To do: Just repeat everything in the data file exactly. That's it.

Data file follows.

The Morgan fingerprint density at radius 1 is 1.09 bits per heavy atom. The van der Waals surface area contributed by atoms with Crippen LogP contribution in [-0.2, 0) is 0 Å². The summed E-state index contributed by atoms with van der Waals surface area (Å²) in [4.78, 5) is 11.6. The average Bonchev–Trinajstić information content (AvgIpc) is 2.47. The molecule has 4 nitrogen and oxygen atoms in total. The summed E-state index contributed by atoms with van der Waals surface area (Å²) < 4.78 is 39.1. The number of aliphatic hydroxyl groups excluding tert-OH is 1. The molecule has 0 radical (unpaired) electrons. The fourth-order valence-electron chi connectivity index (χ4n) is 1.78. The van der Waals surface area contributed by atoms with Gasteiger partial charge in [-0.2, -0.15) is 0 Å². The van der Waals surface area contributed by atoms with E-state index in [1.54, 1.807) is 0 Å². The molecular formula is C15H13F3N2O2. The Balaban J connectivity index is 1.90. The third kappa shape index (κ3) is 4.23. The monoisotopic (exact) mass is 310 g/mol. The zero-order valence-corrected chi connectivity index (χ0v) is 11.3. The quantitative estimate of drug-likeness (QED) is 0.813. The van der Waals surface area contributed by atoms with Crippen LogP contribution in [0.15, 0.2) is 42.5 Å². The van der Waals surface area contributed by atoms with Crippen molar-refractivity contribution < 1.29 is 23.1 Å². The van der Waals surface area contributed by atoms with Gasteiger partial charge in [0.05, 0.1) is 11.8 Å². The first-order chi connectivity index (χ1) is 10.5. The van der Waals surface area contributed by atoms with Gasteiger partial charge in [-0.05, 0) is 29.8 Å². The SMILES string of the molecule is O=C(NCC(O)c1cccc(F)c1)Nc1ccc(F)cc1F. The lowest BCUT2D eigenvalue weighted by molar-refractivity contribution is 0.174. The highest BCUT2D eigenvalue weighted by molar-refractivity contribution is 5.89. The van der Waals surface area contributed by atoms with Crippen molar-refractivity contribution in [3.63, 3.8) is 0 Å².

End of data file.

The Morgan fingerprint density at radius 1 is 1.09 bits per heavy atom. The van der Waals surface area contributed by atoms with Crippen LogP contribution in [-0.2, 0) is 0 Å². The summed E-state index contributed by atoms with van der Waals surface area (Å²) in [4.78, 5) is 11.6. The average Bonchev–Trinajstić information content (AvgIpc) is 2.47. The molecule has 4 nitrogen and oxygen atoms in total. The summed E-state index contributed by atoms with van der Waals surface area (Å²) < 4.78 is 39.1. The number of aliphatic hydroxyl groups excluding tert-OH is 1. The molecule has 0 radical (unpaired) electrons. The fourth-order valence-electron chi connectivity index (χ4n) is 1.78. The van der Waals surface area contributed by atoms with Gasteiger partial charge in [-0.2, -0.15) is 0 Å². The van der Waals surface area contributed by atoms with E-state index in [1.54, 1.807) is 0 Å². The molecular formula is C15H13F3N2O2. The Balaban J connectivity index is 1.90. The third kappa shape index (κ3) is 4.23. The monoisotopic (exact) mass is 310 g/mol. The zero-order valence-corrected chi connectivity index (χ0v) is 11.3. The quantitative estimate of drug-likeness (QED) is 0.813. The van der Waals surface area contributed by atoms with Crippen LogP contribution in [0.15, 0.2) is 42.5 Å². The van der Waals surface area contributed by atoms with Crippen molar-refractivity contribution < 1.29 is 23.1 Å². The van der Waals surface area contributed by atoms with Gasteiger partial charge in [0.05, 0.1) is 11.8 Å². The first-order chi connectivity index (χ1) is 10.5. The van der Waals surface area contributed by atoms with Gasteiger partial charge in [-0.05, 0) is 29.8 Å². The SMILES string of the molecule is O=C(NCC(O)c1cccc(F)c1)Nc1ccc(F)cc1F. The lowest BCUT2D eigenvalue weighted by molar-refractivity contribution is 0.174. The highest BCUT2D eigenvalue weighted by molar-refractivity contribution is 5.89. The van der Waals surface area contributed by atoms with Crippen molar-refractivity contribution in [3.63, 3.8) is 0 Å².